- This is a very condensed and precious explanation of what Buddhism is all about. So take your time to read this text bit by bit and repeatingly. When you clearly analyze and feel able to accept the meaning, you more or less hold the key to understand most other Buddhist texts and (very important!): the main purpose or goal of meditation, whatever technique or method is used (e.g. shine, deity yoga, awareness). This teaching by HH. Kalu Rinpoche should be printed in gold letters and illuminated with sparkeling rainbows of enlightenment! So download this text at the bottom of this page and digest at home :-)
  The Mahamudra.(1).experience and approach is perhaps the quintessence of all Buddhadharma.(2). In order for this quintessential approach to be effective, we must have some understanding of the nature of the mind that we are attempting to discover through the Mahamudra techniques.

  Mahamudra has three aspects: foundation, path, and fruition. Foundation Mahamudra is the understanding which is based on our appreciation of the nature of mind. This must be augmented by the process of path Mahamudra which is direct experience and acclimatization to that nature of mind through meditation. Finally, there is the fruition or result aspect of Mahamudra, which is the actualization of the potential inherent in the nature of mind. This actual aspect of transcending awareness includes the Dharmakaya.(3), Sambhogakaya.(4), and Nirmanakaya.(5).as the facets of completely enlightened experience. It is not beneficial to speak of Mahamudra lightly; we must not ignore any of these three aspects of the Mahamudra approach.

 .Foundation Mahamudra implies a deep appreciation and understanding of the nature of mind. When we say that this is the correct view, we do not use the phrase in a casual sense. Very often, we say, "Well, in my view, such and such is the case," but this does not necessarily mean that we have understood it at all. We may say, "I believe in previous existences," or, "I don't believe in future existences," but very often our talk is not based on experience and appreciation, but merely on an idea to which we give lip service. What is meant in foundation Mahamudra is a thorough appreciation of the nature of mind itself, the mind with which we are working, and the mind which we are attempting to discover.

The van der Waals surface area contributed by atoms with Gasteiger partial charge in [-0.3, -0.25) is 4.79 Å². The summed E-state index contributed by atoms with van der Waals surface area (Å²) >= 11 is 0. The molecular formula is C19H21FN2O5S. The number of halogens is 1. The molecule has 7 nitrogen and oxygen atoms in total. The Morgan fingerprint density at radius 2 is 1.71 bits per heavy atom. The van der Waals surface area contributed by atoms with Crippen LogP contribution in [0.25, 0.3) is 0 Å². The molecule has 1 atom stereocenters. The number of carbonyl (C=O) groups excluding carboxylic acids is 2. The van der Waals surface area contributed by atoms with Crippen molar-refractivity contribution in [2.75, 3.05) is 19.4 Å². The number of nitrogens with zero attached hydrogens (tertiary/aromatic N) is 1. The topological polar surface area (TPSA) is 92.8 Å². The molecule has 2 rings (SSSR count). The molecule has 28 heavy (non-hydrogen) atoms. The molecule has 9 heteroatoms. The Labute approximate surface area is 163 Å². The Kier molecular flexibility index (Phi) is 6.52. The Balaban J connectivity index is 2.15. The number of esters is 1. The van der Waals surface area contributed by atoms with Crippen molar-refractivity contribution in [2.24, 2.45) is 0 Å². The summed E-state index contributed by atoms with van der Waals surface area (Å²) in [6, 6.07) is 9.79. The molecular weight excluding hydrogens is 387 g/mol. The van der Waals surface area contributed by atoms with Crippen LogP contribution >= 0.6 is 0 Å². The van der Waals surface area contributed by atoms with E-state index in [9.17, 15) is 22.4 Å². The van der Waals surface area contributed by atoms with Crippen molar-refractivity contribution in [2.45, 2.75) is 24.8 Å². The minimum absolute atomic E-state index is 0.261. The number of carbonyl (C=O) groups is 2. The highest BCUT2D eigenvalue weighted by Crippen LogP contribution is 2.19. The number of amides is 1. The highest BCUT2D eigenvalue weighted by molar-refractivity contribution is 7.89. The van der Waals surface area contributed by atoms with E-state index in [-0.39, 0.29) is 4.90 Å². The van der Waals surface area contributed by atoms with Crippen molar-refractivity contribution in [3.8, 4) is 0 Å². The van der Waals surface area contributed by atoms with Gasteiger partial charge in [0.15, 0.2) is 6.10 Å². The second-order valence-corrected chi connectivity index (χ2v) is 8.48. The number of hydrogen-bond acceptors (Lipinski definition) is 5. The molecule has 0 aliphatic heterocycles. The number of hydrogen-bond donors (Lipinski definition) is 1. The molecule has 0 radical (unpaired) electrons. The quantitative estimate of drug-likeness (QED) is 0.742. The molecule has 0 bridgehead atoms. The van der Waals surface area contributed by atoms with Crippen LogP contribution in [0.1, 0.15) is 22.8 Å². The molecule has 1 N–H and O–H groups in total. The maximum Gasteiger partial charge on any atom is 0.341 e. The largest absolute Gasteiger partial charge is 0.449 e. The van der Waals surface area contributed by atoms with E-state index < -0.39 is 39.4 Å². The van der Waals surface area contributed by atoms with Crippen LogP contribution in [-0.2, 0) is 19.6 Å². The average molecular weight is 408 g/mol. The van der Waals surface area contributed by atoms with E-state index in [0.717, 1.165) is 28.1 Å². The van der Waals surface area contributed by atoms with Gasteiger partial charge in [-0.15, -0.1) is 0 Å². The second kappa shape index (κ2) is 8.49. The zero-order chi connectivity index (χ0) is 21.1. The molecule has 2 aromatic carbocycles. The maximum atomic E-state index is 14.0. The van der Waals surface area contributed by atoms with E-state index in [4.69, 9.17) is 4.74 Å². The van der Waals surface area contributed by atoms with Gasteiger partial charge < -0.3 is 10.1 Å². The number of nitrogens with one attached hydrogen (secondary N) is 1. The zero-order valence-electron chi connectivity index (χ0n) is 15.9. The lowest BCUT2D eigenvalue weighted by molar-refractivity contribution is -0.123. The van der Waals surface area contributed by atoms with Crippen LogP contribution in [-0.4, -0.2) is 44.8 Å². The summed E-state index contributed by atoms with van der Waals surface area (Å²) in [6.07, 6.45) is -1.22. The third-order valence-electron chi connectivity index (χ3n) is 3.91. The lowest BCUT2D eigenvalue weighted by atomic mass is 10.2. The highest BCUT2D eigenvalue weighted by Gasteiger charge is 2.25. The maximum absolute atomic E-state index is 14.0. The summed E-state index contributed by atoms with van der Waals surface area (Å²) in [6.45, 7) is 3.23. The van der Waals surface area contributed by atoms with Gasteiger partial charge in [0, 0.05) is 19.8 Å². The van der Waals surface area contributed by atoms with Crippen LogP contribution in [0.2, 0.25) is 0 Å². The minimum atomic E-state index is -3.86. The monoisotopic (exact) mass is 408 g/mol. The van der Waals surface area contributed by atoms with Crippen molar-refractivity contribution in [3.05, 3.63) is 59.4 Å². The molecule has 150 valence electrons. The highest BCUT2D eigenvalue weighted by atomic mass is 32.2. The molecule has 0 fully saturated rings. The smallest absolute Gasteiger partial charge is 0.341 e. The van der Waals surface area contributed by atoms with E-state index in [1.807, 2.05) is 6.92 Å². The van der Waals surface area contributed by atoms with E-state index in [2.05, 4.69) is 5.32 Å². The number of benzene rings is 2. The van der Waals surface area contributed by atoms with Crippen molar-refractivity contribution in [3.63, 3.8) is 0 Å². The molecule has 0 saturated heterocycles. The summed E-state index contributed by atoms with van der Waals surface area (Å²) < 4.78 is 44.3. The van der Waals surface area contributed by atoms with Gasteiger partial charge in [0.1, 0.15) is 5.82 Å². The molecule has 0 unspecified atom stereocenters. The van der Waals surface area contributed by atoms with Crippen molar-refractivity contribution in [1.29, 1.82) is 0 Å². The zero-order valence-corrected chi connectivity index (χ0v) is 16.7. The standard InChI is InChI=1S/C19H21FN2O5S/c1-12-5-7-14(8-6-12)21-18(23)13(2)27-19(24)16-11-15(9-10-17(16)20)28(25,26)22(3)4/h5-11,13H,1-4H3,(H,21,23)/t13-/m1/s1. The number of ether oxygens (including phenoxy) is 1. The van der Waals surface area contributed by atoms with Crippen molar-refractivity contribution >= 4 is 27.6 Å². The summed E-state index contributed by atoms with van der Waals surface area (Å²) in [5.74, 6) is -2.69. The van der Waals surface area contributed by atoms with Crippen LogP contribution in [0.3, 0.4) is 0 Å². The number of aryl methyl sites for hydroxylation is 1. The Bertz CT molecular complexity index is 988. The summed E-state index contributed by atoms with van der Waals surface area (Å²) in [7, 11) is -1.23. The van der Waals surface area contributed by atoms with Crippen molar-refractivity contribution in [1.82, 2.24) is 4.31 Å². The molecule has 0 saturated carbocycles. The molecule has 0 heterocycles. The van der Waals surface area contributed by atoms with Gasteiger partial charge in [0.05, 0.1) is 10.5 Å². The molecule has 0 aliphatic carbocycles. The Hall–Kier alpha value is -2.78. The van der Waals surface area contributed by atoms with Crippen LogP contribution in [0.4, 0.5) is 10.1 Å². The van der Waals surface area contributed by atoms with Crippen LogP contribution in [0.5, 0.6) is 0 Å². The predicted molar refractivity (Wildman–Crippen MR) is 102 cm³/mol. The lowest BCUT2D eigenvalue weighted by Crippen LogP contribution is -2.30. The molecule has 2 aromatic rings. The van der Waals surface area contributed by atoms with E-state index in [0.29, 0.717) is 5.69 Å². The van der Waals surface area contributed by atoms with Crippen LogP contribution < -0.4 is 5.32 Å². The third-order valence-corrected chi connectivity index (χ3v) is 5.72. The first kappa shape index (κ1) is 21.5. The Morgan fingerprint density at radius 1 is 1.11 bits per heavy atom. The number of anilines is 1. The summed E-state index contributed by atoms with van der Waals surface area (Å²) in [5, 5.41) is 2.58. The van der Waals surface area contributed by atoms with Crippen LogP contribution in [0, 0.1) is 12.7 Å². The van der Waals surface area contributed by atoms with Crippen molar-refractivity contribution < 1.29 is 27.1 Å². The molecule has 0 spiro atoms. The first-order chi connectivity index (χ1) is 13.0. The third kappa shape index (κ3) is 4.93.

To get a deeper understanding of the nature of mind itself, we can quotes the authority of enlightened masters of the lineage as a guide. The third Karmapa, Rangjung Dorje), wrote a prayer of aspiration for the realization of Mahamudra in which he said, "It is not existent because even the Buddha could not see it, but it is not nonexistent because it is the basis or origin of all samsara.(6).and nirvana.(7)." It does not constitute a contradiction to say that mind neither exists nor does not exist; it is simultaneously existent and nonexistent.

  Let us consider the first part of the statement that the mind does not exist. We take into account that the mind is intangible. One cannot desscribe it or find it. There is no fixed characteristic that we normally ascribe to things which we can ascribe to mind. Consciousness does not manifest with any particular color, shape, size, form or location. None of these qualities has anything to do with the nature of mind, so we can say that the mind is essentially empty of these limiting characteristics.

  Even the fully enlightend Buddha Shakyamuni.(8).could not find any thing that is mind, because the mind does not have identifying characteristics, This is what Rangjung Dorje meant when he said, "It does not exist because even the Buddha could not see it."

  So, then, is mind nonexistant? No, not in the sense that there is nothing happening. That which experiences confusion, suffering, frustration and all the complexity of samsaric existance is mind itself. This is the origin of all unenlightened experience; it is within the mind that all unenlightened experience happens.